Baton Rouge to Jackson ’63 is an exceptional, bold, and deeply affecting illustration of a growing sub-genre of urgent political cinema: the radical re-enactment of historical violence, echoing one another with a jarringly precise confluence. The films also tend to be deeply cinematic, with exponential rather than additive formal approaches, projecting their vitality that much further. What does this say? More than anything, that our broadly held illusions of progress–especially on the Left–are nothing but so much stifling air. In material reality, nearly nothing has changed. Which leads one down another path: stop fetishizing heroic movements of the past, especially when their tactics, their methods, their ethos—while highly inspiring—are nothing but points of entry. Objectively so. I find myself thinking of the line in Nina Simone’s “Mississippi Goddamn”, “Do things gradually, but bring more tragedy.” How much more gradually are we going to change the things we all know are obviously wrong and are causing horrific, daily harm? And how are we going to speed along that change? Which brings us abruptly to the present moment: a place where there still isn’t meaningful help for poor people, again flooded catastrophically and forced to live under intolerable circumstance, but somehow there’s all that money to clothe those abusive cops, head to toe, in high tech armor using military weapons and vehicles, to beat back anger over another “death by police” of the same people who are now totally abandoned. The next phase of cinematic innovation surely must be the radical enactment.

Dan Albright is a filmmaker committed to bold, authentic media that provokes thought and action. He is from Denver and currently based in Boston. His short documentary A Living Wage premiered at the Independent Film Festival of Boston 2016 and was shortlisted for the BAFTA US Student Film Award. Before graduating from Emerson College, Dan was the programmer of the student film society Films from the Margin.

Dan Albright is a filmmaker committed to bold, authentic media that provokes thought and action. He is from Denver and currently based in Boston. His short documentary A Living Wage premiered at the Independent Film Festival of Boston 2016 and was shortlisted for the BAFTA US Student Film Award. Before graduating from Emerson College, Dan was the programmer of the student film society Films from the Margin.

ALTON STERLING! SAY HIS NAME! PHILANDO CASTILE! SAY HIS NAME! 

ALTON STERLING! SAY HIS NAME! PHILANDO CASTILE!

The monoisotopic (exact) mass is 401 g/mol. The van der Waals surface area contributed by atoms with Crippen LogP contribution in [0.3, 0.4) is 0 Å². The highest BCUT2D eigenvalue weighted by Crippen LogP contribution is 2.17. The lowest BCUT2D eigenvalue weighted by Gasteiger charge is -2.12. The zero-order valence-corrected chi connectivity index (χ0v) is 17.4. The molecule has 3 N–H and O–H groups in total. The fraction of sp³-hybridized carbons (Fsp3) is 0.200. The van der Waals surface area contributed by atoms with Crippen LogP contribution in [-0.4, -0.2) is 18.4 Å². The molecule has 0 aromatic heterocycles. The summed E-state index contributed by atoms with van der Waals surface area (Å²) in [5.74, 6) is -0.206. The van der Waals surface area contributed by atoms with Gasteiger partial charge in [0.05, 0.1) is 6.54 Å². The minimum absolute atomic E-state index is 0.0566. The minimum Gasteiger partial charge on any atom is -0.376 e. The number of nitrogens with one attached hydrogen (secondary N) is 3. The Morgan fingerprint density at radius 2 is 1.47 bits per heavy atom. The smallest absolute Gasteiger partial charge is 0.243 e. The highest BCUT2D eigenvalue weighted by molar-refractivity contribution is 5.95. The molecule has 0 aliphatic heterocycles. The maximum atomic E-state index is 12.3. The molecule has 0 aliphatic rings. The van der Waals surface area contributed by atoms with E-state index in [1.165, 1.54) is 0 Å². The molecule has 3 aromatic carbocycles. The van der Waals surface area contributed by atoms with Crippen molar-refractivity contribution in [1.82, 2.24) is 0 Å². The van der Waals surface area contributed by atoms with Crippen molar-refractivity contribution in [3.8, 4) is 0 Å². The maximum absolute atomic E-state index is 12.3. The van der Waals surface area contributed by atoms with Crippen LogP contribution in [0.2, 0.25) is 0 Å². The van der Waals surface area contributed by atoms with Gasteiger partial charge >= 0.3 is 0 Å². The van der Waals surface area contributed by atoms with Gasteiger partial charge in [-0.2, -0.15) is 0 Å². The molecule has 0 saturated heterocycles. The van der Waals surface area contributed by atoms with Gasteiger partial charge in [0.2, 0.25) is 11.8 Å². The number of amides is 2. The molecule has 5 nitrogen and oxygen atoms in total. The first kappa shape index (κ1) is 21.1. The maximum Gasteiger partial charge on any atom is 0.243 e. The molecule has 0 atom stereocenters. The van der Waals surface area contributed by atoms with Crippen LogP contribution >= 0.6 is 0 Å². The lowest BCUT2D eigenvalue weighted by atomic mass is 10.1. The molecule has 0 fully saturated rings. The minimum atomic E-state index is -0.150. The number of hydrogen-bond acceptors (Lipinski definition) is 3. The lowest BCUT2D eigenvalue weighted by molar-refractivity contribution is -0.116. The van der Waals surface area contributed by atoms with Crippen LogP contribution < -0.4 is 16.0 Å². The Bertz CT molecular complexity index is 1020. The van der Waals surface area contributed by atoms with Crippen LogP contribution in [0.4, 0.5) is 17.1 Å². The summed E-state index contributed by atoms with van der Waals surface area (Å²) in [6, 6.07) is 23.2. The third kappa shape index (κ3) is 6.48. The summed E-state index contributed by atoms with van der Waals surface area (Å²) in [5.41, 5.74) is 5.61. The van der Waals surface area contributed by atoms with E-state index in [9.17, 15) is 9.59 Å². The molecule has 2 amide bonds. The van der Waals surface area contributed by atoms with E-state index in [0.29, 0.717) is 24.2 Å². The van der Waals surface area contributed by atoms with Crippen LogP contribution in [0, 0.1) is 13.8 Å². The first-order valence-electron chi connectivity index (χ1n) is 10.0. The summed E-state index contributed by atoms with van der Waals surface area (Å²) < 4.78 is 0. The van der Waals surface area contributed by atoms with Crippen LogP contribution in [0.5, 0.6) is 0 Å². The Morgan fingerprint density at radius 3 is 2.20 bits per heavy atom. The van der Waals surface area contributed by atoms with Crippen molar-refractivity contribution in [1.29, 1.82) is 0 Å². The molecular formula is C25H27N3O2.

SAY THEIR NAMES! 

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"I chose to allow the video to go live because I wanted everybody in the world to see what the police do. It is not right. It is not acceptable. I did it so the world knows these police are not here to protect and serve us. They are here to assassinate us. They are here to kill us because we are black." - Lavish Reynolds (Girlfriend of Philando Castile)

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NEW THIS SUMMER!

Moments of Silence - by Lydia Moyer

While silence pervades Lydia Moyer's masterful new film, it has a great deal to say indeed. A supercut of 7 years of moments of silence in the U.S. House of Representatives for victims of mass shootings, it is a scathing indictment of a government unconcerned with protecting the lives of its own citizens, in the face of escalating yet preventable mass shootings. With Orlando still an open wound, and fears of the next shooting forever lurking at the edges of our consciousness, Moyer's film speaks truth to power, truth to hypocrisy, and calls bullshit on the substitution of "symbolic gestures" for social change. It is a simple, vital, necessary work, silent yet deafening.

The Forcing Nos. 1&2 - by Lydia Moyer

In The Forcing No. 1 and No. 2, Lydia Moyer intervenes in a presumed natural and social order. There is a tension between aggression and fragility found between and around each of Moyer’s edits. Offset sound and image reveal the seams and cracks within a series of natural and urban environments. These cracks open wider, questioning the politics of each environment, meditating on constructed spaces, boundaries and power. 

Lydia Moyer is a visual artist and media maker who lives and works in central Virginia where she is an associate professor at the University of Virginia. Her work has been shown widely in festivals and galleries, including The European Media Arts Festival in Osnabruck, Germany; The Impakt Festival in Utrecht, the Netherlands; video-dumbo in Brooklyn; the PDX Festival in Portland, Oregon; the Black Maria Festival in Jersey City; Printed Matter in New York City and the Center for Book and Paper at Columbia College in Chicago. In addition to her individual practice, she makes work under the name Hateful with artist Tory Wright and is an active member of the Printmaker’s Left, an international group of artists that produces collaborative books.

Lydia Moyer is a visual artist and media maker who lives and works in central Virginia where she is an associate professor at the University of Virginia. Her work has been shown widely in festivals and galleries, including The European Media Arts Festival in Osnabruck, Germany; The Impakt Festival in Utrecht, the Netherlands; video-dumbo in Brooklyn; the PDX Festival in Portland, Oregon; the Black Maria Festival in Jersey City; Printed Matter in New York City and the Center for Book and Paper at Columbia College in Chicago. In addition to her individual practice, she makes work under the name Hateful with artist Tory Wright and is an active member of the Printmaker’s Left, an international group of artists that produces collaborative books.